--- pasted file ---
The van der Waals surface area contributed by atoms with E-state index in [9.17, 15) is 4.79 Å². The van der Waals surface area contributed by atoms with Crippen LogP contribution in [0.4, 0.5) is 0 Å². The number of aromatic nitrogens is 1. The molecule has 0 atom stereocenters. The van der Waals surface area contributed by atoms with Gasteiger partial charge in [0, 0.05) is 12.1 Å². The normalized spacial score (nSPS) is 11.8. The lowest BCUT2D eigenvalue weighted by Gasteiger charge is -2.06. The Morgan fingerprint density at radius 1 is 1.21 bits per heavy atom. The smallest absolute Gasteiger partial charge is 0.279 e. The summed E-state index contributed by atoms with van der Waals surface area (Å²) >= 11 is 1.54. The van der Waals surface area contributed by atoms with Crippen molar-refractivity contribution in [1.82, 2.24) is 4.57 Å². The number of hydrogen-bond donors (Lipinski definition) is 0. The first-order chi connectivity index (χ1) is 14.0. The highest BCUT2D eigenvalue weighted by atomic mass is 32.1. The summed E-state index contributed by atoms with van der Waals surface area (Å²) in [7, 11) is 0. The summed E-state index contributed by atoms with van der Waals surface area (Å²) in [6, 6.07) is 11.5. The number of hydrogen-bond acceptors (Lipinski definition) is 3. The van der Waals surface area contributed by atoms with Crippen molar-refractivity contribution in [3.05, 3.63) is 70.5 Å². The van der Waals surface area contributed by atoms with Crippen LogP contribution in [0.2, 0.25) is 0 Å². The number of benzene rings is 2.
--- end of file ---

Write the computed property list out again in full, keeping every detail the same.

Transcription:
The van der Waals surface area contributed by atoms with E-state index in [9.17, 15) is 4.79 Å². The van der Waals surface area contributed by atoms with Crippen LogP contribution in [0.4, 0.5) is 0 Å². The number of aromatic nitrogens is 1. The molecule has 0 atom stereocenters. The van der Waals surface area contributed by atoms with Gasteiger partial charge in [0, 0.05) is 12.1 Å². The normalized spacial score (nSPS) is 11.8. The lowest BCUT2D eigenvalue weighted by Gasteiger charge is -2.06. The Morgan fingerprint density at radius 1 is 1.21 bits per heavy atom. The smallest absolute Gasteiger partial charge is 0.279 e. The summed E-state index contributed by atoms with van der Waals surface area (Å²) >= 11 is 1.54. The van der Waals surface area contributed by atoms with Crippen molar-refractivity contribution in [1.82, 2.24) is 4.57 Å². The number of hydrogen-bond donors (Lipinski definition) is 0. The first-order chi connectivity index (χ1) is 14.0. The highest BCUT2D eigenvalue weighted by atomic mass is 32.1. The summed E-state index contributed by atoms with van der Waals surface area (Å²) in [7, 11) is 0. The summed E-state index contributed by atoms with van der Waals surface area (Å²) in [6, 6.07) is 11.5. The number of hydrogen-bond acceptors (Lipinski definition) is 3. The van der Waals surface area contributed by atoms with Crippen molar-refractivity contribution in [3.05, 3.63) is 70.5 Å². The van der Waals surface area contributed by atoms with Crippen LogP contribution in [0.2, 0.25) is 0 Å². The number of benzene rings is 2.